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Demand for pineapples from Ghana currently exceeds supply

According to Stephen Mintah, General Manager of Sea-Freight Pineapple Exporters of Ghana (SPEG), demand for fresh pineapple is currently very high, with the fruit intended mostly for export, local processing, local traditional markets, and local supermarkets. “Although demand cannot be quantified immediately, there is ample evidence that it cannot be met with the current production levels,” he affirms.

He assures that there is also growing demand for fresh fruits for processing into fresh cuts for export, juice for both local consumption and export, and drying for export, and that companies such as Blue Skies, Peelco and HPW do not have enough fresh pineapples for processing.

Pineapple production in Ghana continues to concentrate in the Central, Eastern, Greater Accra and Volta regions. The main variety grown for export (both sea and air freight) is the MD2. The Smooth Cayenne and Sugar Loaf are also shipped by air, although their production is more limited.

Production and exports are carried out all year round, although shipments overseas peak between November and April. “In 2014, a total of 34,000 tonnes of fresh pineapple were exported worth $ 18.0 million,” as reported by the Ghana Export Promotion Authority.

The European Union continues to be the major market for fresh Ghanaian pineapples, notably Switzerland, Italy, France, Germany, Belgium and the UK, among others. The next most important market is the Middle East, and lately also Turkey. “These other markets are important alternatives to the EU market, especially when the EU demand drops during certain periods,” explains Mr Mintah.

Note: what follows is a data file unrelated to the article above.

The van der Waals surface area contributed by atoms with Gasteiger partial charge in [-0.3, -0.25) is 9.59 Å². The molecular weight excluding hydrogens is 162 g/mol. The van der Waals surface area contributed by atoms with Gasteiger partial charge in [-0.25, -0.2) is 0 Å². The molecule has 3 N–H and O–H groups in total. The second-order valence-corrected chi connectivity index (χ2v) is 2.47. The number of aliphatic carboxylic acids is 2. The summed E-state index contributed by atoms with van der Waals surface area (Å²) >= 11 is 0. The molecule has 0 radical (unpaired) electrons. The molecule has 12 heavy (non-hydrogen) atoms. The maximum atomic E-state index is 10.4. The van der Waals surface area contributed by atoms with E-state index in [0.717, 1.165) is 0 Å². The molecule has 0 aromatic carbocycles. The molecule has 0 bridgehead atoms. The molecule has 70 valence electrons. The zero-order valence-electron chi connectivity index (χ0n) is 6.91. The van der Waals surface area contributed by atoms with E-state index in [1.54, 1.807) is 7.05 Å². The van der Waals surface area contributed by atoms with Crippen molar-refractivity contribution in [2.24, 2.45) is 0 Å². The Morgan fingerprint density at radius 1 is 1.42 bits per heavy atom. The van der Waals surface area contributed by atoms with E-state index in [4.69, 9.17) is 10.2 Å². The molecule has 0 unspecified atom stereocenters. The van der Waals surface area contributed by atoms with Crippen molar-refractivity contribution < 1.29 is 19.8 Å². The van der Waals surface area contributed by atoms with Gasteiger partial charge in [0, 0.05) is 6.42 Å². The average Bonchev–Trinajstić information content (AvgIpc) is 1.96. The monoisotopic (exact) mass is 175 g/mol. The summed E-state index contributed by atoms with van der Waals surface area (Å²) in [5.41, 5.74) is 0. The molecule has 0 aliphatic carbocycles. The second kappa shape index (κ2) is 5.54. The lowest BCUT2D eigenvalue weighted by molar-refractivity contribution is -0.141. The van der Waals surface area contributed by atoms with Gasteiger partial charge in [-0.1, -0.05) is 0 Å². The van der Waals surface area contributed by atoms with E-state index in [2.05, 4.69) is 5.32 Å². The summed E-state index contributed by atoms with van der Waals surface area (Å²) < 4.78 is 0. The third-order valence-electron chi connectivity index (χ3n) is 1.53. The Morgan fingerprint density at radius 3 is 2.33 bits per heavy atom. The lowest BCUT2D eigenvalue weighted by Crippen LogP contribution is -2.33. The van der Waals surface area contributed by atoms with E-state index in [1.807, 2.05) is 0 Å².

Most of the global pineapple trade is currently carried out by sea freight, with limited volumes exported by air. Mintahexplains that air-freighted fruits are more expensive, and it is also worth noting that vast improvements have been made to sea-freighting, with fruits arriving to their destinations in great condition.

Mr Mintah assures that Ghana still has the potential to further boost its production and export. “Technical competence is high and Good Agricultural Practices are enforced. We also have sufficient access to the necessary post-harvest infrastructure to ensure good quality, such as automated packing lines, cold storage facilities, packing houses, haulage trucks, etc.”

For more information:
Stephen Mintah
SPEG
Tel: 233-302-244358
Email: speg@spegpine.com
spegpine@yahoo.co.uk
www.spegpine.com



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